The internet economy moves fast. When a new tech company with a potentially global reach emerges with a large user base, investors are quick to give it a large market cap. Uber, for example, was valued at $91 billion while still losing money. Last Thursday, Uber reported its first profitable quarter since it launched more than a decade ago. It’s clear to everyone that loyal users are what drives a company’s success. But what does this situation mean for the way businesses allocate their profits?
As the market for digital services matures, with crypto and blockchain pushing towards building a new financial system, there must be a rethinking of the place of the customer in a company’s economics. If users are the most valuable asset for a tech company, doesn’t it stand to reason that those users should be rewarded for their contribution? Attention is the 21st century’s most important commodity.
While most established companies have loyalty programs rewarding their most valued customers, the new landscape of the tech industry points to the user being able to command even greater rewards for their loyal patronage. In addition, many people are seeking sources of passive income to contribute to their wealth, or just to help provide stability in an uncertain economy. Enter: the staking function of crypto assets.
In staking, blockchain has introduced an extremely simple method to reward early adopters and loyal customers. As an example, we can look at Tokenplace, an up-and-coming platform for crypto traders and investors that allows users to buy and sell coins across the whole landscape of dozens of exchanges without switching windows or doing multiple logins. As with many crypto companies, it has a native utility token, TOK, which gives users discounts and other bonuses. In the case of TOK, it also has a use case as a carrier of liquidity in its multi-exchange trading engine. Now, however, Tokenplace has announced that it will provide a staking option for holders of its coin, which it sees as a way to appropriately reward its users for the value their loyalty and attention brings to the enterprise.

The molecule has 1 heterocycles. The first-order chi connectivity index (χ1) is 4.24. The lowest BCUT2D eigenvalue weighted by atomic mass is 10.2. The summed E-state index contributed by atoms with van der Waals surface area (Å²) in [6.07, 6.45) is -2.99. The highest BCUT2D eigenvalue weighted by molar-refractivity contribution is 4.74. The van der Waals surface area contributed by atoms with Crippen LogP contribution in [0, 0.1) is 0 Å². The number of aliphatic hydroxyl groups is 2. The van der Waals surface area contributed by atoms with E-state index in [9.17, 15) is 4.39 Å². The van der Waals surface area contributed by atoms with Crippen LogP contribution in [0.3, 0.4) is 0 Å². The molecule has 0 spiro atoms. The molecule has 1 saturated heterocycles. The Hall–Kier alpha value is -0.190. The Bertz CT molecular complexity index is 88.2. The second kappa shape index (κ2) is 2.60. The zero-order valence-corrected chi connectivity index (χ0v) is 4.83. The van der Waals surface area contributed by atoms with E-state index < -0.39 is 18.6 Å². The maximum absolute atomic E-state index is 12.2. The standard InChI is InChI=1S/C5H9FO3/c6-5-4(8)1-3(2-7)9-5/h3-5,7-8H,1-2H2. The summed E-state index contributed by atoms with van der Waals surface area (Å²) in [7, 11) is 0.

“The move to divert a non-trivial part of our revenue to user rewards fits perfectly with our vision of what the corporation of the future should be,” said Tokenplace CEO Nina Knox. “On one hand, it’s clear that we owe our users a great deal, given the value they bring to the table. On the other hand, we see that people are entering crypto seeking to offset the instability of a 21st century economy by having some measure of passive income coming from their digital wallets. We recently saw data on the numbers of Americans leaving poorly paid jobs because of their ability to leverage crypto investment. And we believe we owe it to our users and early adopters to reward them in proportion to the revenue and investment their attention brings.”
Buying into a utility token like Tokenplace’s TOK creates a synergy that is beneficial both for the company and the user. When a user is also a token holder, every time they pay for services from their chosen company, they know that they are also increasing the value of that company. One way to think about this is to imagine being in a grocery store and choosing between two cups of yogurt. One is made by a large enterprise company with which you have no connection aside from their aggressive traditional marketing; the other is made by a company that rewards you for your loyalty in a significant way. The more you buy, the greater the potential rewards.
It’s quite likely, then, that this trend may catch on outside of the world of crypto, as companies seek a competitive edge by increasing the buy-in of their customers. It’s clear that DeFi is revolutionizing the world of finance, but the token staking pool format may be a highly useful instrument that can be taken up by all businesses, from dairy farmers to smartphone manufacturers and digital content creators.